4 The reading eu/doki/a of the Received Text is pronounced by Tischendorf to have less authority than Eu'doki/aj, which he adopts on the testimony of important Mss., but chiefly on the strength of a citation and comment three times in Origen, and because all the Latin Fathers read bonoe voluntatis. Lachmann, Tregelles, Westcott, and with some hesitation Alford follow him; though Tregelles and Westcott allow eu'doki/aj a place in the margin. Wordsworth (giving no reason); and Scrivener because he thinks it makes better sense, read eu'dokia, and scout eu'doki/aj; which, however, is found in four of the five oldest Mss., and in all the Latin versions and Fathers. The Greek Fathers, however, all but unanimously support the Received Text.
5 ge 9opth\ e 9ortw=n, kai\ panh/gurij panhfu/rion. e 9orth/ says Nicetas, is one thing, panh/gurij another. e 9orth/ is the Commemoration of a Saing; panh/gurij is Easter, or Ascension, or some other mystical festival. Thus Synesius calls the Paschal Letters of the Alexandrian Patriarch panhfurika\ gra/mmata.
7 "There is no Past in Eternity, and no Future; for that which is past has ceased to be, and that which is future has not yet come into existence; but Eternity is only Present; it has no Past which does not still exist nor any Future which does not yet exist" (S. Augustine de Vera Rel., c. 49).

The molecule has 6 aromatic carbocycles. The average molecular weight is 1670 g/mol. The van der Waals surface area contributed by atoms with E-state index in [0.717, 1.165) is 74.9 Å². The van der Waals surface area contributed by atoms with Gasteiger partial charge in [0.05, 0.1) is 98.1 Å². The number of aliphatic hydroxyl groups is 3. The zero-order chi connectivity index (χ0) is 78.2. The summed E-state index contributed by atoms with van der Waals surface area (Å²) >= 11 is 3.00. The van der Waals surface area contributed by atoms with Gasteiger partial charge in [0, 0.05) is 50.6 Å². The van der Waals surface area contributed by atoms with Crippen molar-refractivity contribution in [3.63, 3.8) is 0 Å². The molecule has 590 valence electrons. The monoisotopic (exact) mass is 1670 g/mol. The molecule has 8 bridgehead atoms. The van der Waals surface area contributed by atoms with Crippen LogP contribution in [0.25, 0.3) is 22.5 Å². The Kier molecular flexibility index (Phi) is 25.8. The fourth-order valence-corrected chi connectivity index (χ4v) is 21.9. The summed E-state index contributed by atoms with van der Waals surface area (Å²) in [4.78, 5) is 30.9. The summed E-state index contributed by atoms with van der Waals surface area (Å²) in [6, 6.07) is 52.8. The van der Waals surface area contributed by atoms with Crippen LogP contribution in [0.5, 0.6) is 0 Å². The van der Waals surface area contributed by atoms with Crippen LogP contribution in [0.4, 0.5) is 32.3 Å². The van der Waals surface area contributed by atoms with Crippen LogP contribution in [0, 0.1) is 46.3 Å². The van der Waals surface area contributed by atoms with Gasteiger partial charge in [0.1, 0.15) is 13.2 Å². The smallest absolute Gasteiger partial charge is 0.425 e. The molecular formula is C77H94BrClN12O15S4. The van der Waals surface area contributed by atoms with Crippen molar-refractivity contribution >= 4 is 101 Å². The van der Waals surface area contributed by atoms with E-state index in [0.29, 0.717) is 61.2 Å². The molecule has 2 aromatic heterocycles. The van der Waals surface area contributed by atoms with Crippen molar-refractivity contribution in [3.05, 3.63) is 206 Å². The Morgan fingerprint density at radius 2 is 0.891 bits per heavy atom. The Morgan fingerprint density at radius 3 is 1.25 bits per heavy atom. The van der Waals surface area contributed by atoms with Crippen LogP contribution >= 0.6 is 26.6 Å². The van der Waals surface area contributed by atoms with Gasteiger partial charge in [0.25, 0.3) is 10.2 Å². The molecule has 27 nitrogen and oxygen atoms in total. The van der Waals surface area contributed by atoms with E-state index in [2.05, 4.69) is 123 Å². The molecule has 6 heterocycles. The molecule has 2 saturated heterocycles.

11 Pascha represents the Hebrew Phskh. Throughout 2 Chron. the LXX. represents the word by Phasek, which like Pascha is a transliteration of the Hebrew word. The form which the transliteration takes is due to the fact that the Greek language does not tolerate these two aspirates in juxtapostion. S. Gregory is correct in remarking that Pascha has no real connection with pa/sxw (to suffer), though it might appear to unlearned ears that it has.